Juleanna Glover with the younger set.
Guests included Matt Cooper, Joe Lockhart, Marth Barth, Henry von Eichel, Conrad and Ludmilla Cafritz, Gretchen and Tom Toles, Jan Crawford, Cathy Merrill, Dana and Donna Milbank, Jamal Simmons, Tim Burger, Kiki Ryan, Edie Emery, Valerie Edwards, Matt and Nina Rees, Michelle Van Gilder, Lauren Cozzi, Courtney Cohen, Christina Sevilla, Kevin Chaffee and Teddi Alyce Segal.
Amy Holmes and Juleanna Glover. Michelle van Gilder and Christopher Reiter.
Amy Holmes, Dale Launer, and a guest.
Left: The Persian buffet.

Pita and yogurt.
Conrad Cafritz in the middle.
Jan Crawford. Lauren Cozzi.
Courtney Cohen. Christina Sevilla and Tom Toles.
CJ, Henry von Eichel, and Juleanna Glover.
Dale Launer with party guests. The kitchen scene from above.

About 20 minutes outside Washington I got in a couple hours among those who provide the antidote to partying: the spa industry. I drove to the massive National Harbor complex, itself a subject that could fill many paragraphs (think Vegas meets Disney minus gambling and rides but with major dining and convention action.) I happily accepted an invitation to visit the annual convention and expo of the International Spa Association, essentially the rejuvenation and relaxation wing of the beauty industry.

Like similar venues in Las Vegas, National Harbor’s Gaylord Convention Center is mind-boggling. Palaces would be dwarfed by its hulk. The adjoining hotel has a lobby big enough to accommodate actual other buildings. The corridors alone are the size of roadways. People move in packs, dressed for business, large plastic identification pouches dangling from their necks. On the day I visited, the spa event was at one end while an “armored vehicles summit” anchored the other.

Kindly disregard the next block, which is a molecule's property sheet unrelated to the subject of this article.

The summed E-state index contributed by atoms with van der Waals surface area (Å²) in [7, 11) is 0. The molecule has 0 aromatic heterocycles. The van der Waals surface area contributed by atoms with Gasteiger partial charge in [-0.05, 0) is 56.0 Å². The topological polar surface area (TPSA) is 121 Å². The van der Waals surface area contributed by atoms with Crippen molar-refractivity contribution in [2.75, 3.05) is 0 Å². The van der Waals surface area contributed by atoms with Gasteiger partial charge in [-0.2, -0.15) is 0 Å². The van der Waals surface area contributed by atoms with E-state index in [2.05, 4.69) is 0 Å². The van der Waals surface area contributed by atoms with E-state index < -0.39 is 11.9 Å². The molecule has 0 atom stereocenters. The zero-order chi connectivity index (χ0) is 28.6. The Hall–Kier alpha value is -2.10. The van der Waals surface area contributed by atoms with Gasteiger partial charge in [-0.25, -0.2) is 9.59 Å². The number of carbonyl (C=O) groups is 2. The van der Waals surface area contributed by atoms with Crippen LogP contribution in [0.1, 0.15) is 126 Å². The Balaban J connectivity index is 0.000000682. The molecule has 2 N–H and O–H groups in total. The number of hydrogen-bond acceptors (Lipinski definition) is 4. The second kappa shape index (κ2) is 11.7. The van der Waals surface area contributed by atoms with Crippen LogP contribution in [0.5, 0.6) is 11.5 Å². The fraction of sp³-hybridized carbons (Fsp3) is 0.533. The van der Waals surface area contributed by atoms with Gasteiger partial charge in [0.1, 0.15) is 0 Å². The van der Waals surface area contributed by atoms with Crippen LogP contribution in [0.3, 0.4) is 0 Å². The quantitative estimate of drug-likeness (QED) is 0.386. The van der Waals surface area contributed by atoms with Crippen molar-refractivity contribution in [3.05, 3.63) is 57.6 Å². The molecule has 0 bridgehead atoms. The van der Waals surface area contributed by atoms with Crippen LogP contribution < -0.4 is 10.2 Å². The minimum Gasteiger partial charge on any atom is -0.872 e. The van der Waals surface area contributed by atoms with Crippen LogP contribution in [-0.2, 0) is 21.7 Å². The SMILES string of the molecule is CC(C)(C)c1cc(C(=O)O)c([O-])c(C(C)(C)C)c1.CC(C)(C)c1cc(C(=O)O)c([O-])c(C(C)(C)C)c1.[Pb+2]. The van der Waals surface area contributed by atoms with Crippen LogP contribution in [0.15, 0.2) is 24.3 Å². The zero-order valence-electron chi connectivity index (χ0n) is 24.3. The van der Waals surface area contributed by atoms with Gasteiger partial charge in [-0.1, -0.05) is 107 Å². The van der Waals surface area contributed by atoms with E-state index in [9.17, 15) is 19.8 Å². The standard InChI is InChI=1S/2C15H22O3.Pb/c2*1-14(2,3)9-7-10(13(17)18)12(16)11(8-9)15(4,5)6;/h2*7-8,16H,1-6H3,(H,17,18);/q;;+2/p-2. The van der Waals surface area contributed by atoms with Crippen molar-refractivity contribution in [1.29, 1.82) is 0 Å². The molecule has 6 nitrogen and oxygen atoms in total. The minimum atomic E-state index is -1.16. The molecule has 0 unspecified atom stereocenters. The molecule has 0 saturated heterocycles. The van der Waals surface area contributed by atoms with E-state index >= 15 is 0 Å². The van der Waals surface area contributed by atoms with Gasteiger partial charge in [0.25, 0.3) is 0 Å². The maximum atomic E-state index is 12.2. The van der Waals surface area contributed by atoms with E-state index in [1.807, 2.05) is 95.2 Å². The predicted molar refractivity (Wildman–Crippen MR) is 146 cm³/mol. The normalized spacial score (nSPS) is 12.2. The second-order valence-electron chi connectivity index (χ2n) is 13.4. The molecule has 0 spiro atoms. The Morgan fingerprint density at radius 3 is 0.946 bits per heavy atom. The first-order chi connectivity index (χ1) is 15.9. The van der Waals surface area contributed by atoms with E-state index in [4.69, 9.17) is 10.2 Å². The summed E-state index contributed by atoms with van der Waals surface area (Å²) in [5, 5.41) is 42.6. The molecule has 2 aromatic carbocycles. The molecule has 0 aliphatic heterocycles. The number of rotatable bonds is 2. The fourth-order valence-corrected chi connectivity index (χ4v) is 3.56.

Inside the Gaylord lobby: big enough to fit a house.
Like a pinball I zig-zagged from one intriguing booth to another.

What stood out?

Judith Jackson’s Wonder Rub, which promised to relieve my aches and pains. I’m not sure one little quarter-ounce sample is enough for such a great challenge, but it smells heavenly (cinnamon, ginger, arnica and rosemary).

The folks at Sprayology told me the future of taking vitamins is in oral sprays, and they spritzed some Vitamin B under my tongue for a little “boost.” In addition to one’s daily A, B’s and C’s, the company’s homeopathic line promises to rejuvenate, relieve and restore. Specific sprays include “BrainPower,” “ManPower,” “TravelEase,” “City Life Detoxer” and, appropriately, “Party Relief.”

Around the corner, Glo-therapeutics also offered me spray vitamins, in the form of Vitamin C mist for my face. This was my first face product sampling and it felt good, moisturizing and soothing. Eventually I had so many creams on my puss it felt like I’d grown a new layer of skin. Of course, I looked younger by the minute. NuFace also promised good things for the face – its “own personal pilates trainer” – but instead of a cream their magic is white plastic wand with two silver balls that’s called a “microcurrent facial toning device.” You can do it at home.

My hair is grateful to Moroccan Oil for the little vile of amber oil many hairdressers swoon for these days. Yes, it did give my hair a “silky finish.” A bonus: the lined aquamarine gift bag. It would be right at home on Filao Beach. My lower extremities are grateful to Gehwol for the little packets of foot and leg creams and soaks and scrubs. I’m a long-time believer. I still feel for Diego Castaneda, a hotel rep from Guatemala, who agreed to be a guinea pig for a nose waxing! Yes, it looked painful.